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I'm only interested in the first conversion: D to E.

I've been thinking about this for a little bit. My first thought was to use $\ce{TsCl}$ to make a good leaving group then a $\ce{Me}$ nucleophile. This didn't seem like it would work since $\ce{Li-Me/MeMgBr}$ would just displace the leaving group. My second thought was to convert the alcohol to a halide, make it a Grignard reagent, then react it with $\ce{MeBr}$. But that also wouldn't work. Any suggestions?

Question

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    $\begingroup$ Consider going via ketone. $\endgroup$
    – permeakra
    Commented May 15, 2018 at 21:25
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    $\begingroup$ You might also consider an organocuprate as a nucleophile. Ordinarily, I wouldn't suggest a secondary electrophile for SN2, but this is also benzylic so... $\endgroup$
    – Zhe
    Commented May 15, 2018 at 21:30
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    $\begingroup$ I considered ketone, that would add the methyl easily using Me-Li then an OH would be left. Add TsCl then a weak reducing agent, NaB(CN)H3, but would that work to remove the OH? $\endgroup$ Commented May 15, 2018 at 21:48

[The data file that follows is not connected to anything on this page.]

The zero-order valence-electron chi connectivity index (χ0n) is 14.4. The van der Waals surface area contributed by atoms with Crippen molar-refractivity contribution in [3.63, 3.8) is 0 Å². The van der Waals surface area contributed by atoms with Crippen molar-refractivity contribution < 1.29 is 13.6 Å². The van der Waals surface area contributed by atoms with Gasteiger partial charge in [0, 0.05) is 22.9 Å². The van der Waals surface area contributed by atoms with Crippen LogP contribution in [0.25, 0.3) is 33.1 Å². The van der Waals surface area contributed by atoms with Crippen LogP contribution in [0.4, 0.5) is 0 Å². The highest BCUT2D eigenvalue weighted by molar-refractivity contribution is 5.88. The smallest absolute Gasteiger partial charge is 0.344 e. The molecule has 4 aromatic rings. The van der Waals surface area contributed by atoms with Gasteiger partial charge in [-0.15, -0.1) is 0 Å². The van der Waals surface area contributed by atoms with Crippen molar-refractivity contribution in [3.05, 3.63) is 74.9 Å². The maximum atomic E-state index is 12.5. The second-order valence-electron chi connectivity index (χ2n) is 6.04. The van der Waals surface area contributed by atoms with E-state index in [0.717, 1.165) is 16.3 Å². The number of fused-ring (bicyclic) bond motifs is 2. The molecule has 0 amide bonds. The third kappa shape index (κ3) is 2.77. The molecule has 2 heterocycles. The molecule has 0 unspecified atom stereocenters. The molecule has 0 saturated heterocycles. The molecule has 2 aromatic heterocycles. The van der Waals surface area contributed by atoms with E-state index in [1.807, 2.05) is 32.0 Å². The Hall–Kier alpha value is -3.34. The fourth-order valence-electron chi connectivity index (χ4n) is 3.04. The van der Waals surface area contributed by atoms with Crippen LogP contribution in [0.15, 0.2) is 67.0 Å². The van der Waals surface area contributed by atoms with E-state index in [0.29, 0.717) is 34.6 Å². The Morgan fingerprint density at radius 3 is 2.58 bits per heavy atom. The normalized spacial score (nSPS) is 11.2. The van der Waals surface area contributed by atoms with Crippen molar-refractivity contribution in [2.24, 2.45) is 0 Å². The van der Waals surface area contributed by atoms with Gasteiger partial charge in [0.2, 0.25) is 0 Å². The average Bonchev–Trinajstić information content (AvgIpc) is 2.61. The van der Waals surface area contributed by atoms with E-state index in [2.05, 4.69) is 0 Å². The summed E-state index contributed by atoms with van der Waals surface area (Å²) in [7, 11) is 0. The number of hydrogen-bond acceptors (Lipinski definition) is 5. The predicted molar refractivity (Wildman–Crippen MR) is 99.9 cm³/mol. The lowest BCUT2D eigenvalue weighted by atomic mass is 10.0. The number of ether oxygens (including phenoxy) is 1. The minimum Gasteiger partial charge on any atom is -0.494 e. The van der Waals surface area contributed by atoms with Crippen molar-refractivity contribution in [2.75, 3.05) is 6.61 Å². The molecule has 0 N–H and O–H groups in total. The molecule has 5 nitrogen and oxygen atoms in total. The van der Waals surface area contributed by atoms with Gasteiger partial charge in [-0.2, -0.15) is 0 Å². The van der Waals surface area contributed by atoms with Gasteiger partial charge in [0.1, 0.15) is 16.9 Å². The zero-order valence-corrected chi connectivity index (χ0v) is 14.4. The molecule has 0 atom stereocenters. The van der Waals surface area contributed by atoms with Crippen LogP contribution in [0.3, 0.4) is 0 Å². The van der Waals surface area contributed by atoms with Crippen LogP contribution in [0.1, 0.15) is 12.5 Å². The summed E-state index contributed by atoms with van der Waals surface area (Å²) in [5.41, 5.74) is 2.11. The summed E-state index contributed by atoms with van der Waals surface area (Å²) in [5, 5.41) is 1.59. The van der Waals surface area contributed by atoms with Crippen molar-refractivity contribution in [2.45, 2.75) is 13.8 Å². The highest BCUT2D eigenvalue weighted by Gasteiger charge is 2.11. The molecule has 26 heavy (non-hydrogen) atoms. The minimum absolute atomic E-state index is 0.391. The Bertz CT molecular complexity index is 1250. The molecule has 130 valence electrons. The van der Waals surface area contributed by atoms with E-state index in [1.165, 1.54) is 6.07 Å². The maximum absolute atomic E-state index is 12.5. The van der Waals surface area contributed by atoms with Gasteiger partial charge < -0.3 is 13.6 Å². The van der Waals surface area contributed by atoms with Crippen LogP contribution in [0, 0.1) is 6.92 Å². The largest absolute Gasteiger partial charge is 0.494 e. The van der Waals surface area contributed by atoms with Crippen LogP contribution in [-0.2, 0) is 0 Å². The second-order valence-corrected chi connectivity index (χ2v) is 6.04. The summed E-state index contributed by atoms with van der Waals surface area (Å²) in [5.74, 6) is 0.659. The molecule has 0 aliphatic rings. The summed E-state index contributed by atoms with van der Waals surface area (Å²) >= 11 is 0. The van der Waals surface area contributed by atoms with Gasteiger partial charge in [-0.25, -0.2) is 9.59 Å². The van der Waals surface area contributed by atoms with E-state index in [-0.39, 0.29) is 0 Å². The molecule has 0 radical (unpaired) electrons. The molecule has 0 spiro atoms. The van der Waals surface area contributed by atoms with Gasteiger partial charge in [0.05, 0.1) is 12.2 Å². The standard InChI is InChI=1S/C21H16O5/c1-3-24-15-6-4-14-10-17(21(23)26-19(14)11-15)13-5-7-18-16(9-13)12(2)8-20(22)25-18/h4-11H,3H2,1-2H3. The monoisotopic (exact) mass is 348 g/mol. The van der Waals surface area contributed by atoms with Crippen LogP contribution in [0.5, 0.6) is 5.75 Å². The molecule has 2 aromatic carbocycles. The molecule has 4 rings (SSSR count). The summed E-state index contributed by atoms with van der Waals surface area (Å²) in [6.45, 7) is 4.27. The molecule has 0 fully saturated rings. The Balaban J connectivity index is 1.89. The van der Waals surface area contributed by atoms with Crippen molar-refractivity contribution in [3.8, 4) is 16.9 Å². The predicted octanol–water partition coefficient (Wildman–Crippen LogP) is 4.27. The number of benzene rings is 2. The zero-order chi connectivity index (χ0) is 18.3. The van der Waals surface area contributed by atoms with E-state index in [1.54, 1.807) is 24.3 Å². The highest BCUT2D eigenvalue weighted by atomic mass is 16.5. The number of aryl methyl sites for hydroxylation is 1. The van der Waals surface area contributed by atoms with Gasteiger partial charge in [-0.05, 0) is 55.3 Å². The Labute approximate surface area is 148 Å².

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    $\begingroup$ Oxidise to ketone, Wittig, then hydrogenate $\endgroup$ Commented May 15, 2018 at 23:38
  • $\begingroup$ @MalcolmHall It should, but there is a more reliable way. The resulting alcohol should dehydrate really easy. In fact, it might dehydrate during acidic treatment of Grignard reagent adduct. $\endgroup$
    – permeakra
    Commented May 16, 2018 at 4:15

1 Answer 1

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As @orthocresol mentions in the comments, the better way to undertake this synthesis would be to first oxide the alcohol to a ketone, perform the Wittig reaction and than hydrogenate the product.

OH to CH3

Another possible reaction sequence might be first convert the alcohol into a ketone, use a Grignard reagent and than reduce the alcohol.

OH to CH3

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